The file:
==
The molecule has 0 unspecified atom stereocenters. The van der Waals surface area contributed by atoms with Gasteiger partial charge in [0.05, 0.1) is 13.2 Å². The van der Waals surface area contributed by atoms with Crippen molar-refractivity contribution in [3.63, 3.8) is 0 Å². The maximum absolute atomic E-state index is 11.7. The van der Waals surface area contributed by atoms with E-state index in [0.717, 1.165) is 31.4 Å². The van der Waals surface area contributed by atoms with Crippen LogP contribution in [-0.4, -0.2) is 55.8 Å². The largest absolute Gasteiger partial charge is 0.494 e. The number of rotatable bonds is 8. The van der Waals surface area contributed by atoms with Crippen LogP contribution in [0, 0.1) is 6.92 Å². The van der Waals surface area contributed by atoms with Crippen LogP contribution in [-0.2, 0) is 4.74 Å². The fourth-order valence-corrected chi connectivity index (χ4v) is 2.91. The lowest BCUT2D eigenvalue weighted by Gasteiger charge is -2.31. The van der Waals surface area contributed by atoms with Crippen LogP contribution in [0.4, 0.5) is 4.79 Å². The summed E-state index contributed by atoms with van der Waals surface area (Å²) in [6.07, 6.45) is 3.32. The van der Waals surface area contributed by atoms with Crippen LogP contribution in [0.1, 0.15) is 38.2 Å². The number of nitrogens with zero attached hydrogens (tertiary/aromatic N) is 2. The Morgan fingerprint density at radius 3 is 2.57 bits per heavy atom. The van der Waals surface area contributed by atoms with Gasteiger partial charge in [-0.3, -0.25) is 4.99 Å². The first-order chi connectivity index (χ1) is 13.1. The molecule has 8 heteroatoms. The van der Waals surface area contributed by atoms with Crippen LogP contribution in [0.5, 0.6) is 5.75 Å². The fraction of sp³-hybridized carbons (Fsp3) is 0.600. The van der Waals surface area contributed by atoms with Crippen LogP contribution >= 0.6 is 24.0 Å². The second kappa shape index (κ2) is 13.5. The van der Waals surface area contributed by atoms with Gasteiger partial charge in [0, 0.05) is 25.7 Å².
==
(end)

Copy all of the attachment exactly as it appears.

The molecule has 0 unspecified atom stereocenters. The van der Waals surface area contributed by atoms with Gasteiger partial charge in [0.05, 0.1) is 13.2 Å². The van der Waals surface area contributed by atoms with Crippen molar-refractivity contribution in [3.63, 3.8) is 0 Å². The maximum absolute atomic E-state index is 11.7. The van der Waals surface area contributed by atoms with E-state index in [0.717, 1.165) is 31.4 Å². The van der Waals surface area contributed by atoms with Crippen LogP contribution in [-0.4, -0.2) is 55.8 Å². The largest absolute Gasteiger partial charge is 0.494 e. The number of rotatable bonds is 8. The van der Waals surface area contributed by atoms with Crippen LogP contribution in [0, 0.1) is 6.92 Å². The van der Waals surface area contributed by atoms with Crippen LogP contribution in [-0.2, 0) is 4.74 Å². The fourth-order valence-corrected chi connectivity index (χ4v) is 2.91. The lowest BCUT2D eigenvalue weighted by Gasteiger charge is -2.31. The van der Waals surface area contributed by atoms with Crippen LogP contribution in [0.4, 0.5) is 4.79 Å². The summed E-state index contributed by atoms with van der Waals surface area (Å²) in [6.07, 6.45) is 3.32. The van der Waals surface area contributed by atoms with Crippen LogP contribution in [0.1, 0.15) is 38.2 Å². The number of nitrogens with zero attached hydrogens (tertiary/aromatic N) is 2. The Morgan fingerprint density at radius 3 is 2.57 bits per heavy atom. The van der Waals surface area contributed by atoms with Gasteiger partial charge in [-0.3, -0.25) is 4.99 Å². The first-order chi connectivity index (χ1) is 13.1. The molecule has 8 heteroatoms. The van der Waals surface area contributed by atoms with Crippen LogP contribution in [0.5, 0.6) is 5.75 Å². The fraction of sp³-hybridized carbons (Fsp3) is 0.600. The van der Waals surface area contributed by atoms with Crippen LogP contribution >= 0.6 is 24.0 Å². The second kappa shape index (κ2) is 13.5. The van der Waals surface area contributed by atoms with Gasteiger partial charge in [0, 0.05) is 25.7 Å².